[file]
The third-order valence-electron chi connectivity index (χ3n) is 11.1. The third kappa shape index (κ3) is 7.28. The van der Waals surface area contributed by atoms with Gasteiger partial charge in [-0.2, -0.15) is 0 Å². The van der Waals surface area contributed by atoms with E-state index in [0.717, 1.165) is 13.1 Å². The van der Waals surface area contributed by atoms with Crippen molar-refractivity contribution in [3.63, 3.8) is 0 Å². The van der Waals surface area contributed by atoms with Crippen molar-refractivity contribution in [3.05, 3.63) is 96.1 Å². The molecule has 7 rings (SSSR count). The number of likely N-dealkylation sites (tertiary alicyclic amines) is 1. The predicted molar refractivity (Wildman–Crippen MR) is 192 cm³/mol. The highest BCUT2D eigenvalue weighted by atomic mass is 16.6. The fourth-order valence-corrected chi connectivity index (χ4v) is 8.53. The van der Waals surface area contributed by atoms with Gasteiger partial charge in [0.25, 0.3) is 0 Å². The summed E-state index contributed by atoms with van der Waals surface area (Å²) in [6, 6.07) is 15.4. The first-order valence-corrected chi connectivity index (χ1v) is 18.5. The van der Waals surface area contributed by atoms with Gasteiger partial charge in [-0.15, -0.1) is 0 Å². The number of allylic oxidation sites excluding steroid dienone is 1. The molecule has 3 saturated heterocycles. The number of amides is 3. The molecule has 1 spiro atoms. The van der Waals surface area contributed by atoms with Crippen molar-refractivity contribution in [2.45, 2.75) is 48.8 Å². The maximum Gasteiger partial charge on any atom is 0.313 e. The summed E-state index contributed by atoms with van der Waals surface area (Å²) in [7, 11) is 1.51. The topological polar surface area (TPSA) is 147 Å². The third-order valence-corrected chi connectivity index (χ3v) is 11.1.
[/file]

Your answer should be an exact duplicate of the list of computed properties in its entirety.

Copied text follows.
The third-order valence-electron chi connectivity index (χ3n) is 11.1. The third kappa shape index (κ3) is 7.28. The van der Waals surface area contributed by atoms with Gasteiger partial charge in [-0.2, -0.15) is 0 Å². The van der Waals surface area contributed by atoms with E-state index in [0.717, 1.165) is 13.1 Å². The van der Waals surface area contributed by atoms with Crippen molar-refractivity contribution in [3.63, 3.8) is 0 Å². The van der Waals surface area contributed by atoms with Crippen molar-refractivity contribution in [3.05, 3.63) is 96.1 Å². The molecule has 7 rings (SSSR count). The number of likely N-dealkylation sites (tertiary alicyclic amines) is 1. The predicted molar refractivity (Wildman–Crippen MR) is 192 cm³/mol. The highest BCUT2D eigenvalue weighted by atomic mass is 16.6. The fourth-order valence-corrected chi connectivity index (χ4v) is 8.53. The van der Waals surface area contributed by atoms with Gasteiger partial charge in [0.25, 0.3) is 0 Å². The summed E-state index contributed by atoms with van der Waals surface area (Å²) in [6, 6.07) is 15.4. The first-order valence-corrected chi connectivity index (χ1v) is 18.5. The van der Waals surface area contributed by atoms with Gasteiger partial charge in [-0.15, -0.1) is 0 Å². The number of allylic oxidation sites excluding steroid dienone is 1. The molecule has 3 saturated heterocycles. The number of amides is 3. The molecule has 1 spiro atoms. The van der Waals surface area contributed by atoms with Crippen molar-refractivity contribution in [2.45, 2.75) is 48.8 Å². The maximum Gasteiger partial charge on any atom is 0.313 e. The summed E-state index contributed by atoms with van der Waals surface area (Å²) in [7, 11) is 1.51. The topological polar surface area (TPSA) is 147 Å². The third-order valence-corrected chi connectivity index (χ3v) is 11.1.